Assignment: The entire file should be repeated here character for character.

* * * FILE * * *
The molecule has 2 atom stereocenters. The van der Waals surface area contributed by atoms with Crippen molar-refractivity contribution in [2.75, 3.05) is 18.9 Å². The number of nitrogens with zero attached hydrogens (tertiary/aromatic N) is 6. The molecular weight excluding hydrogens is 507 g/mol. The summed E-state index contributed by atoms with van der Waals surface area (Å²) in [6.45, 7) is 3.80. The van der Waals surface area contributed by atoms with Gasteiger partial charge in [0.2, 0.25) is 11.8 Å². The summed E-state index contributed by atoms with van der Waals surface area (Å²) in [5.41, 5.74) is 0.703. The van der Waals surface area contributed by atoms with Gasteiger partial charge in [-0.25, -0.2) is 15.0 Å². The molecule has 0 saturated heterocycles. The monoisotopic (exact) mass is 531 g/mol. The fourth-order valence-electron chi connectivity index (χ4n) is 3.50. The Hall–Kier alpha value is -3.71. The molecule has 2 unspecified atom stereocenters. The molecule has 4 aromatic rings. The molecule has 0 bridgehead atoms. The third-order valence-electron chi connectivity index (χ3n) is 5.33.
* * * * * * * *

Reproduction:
The molecule has 2 atom stereocenters. The van der Waals surface area contributed by atoms with Crippen molar-refractivity contribution in [2.75, 3.05) is 18.9 Å². The number of nitrogens with zero attached hydrogens (tertiary/aromatic N) is 6. The molecular weight excluding hydrogens is 507 g/mol. The summed E-state index contributed by atoms with van der Waals surface area (Å²) in [6.45, 7) is 3.80. The van der Waals surface area contributed by atoms with Gasteiger partial charge in [0.2, 0.25) is 11.8 Å². The summed E-state index contributed by atoms with van der Waals surface area (Å²) in [5.41, 5.74) is 0.703. The van der Waals surface area contributed by atoms with Gasteiger partial charge in [-0.25, -0.2) is 15.0 Å². The molecule has 0 saturated heterocycles. The monoisotopic (exact) mass is 531 g/mol. The fourth-order valence-electron chi connectivity index (χ4n) is 3.50. The Hall–Kier alpha value is -3.71. The molecule has 2 unspecified atom stereocenters. The molecule has 4 aromatic rings. The molecule has 0 bridgehead atoms. The third-order valence-electron chi connectivity index (χ3n) is 5.33.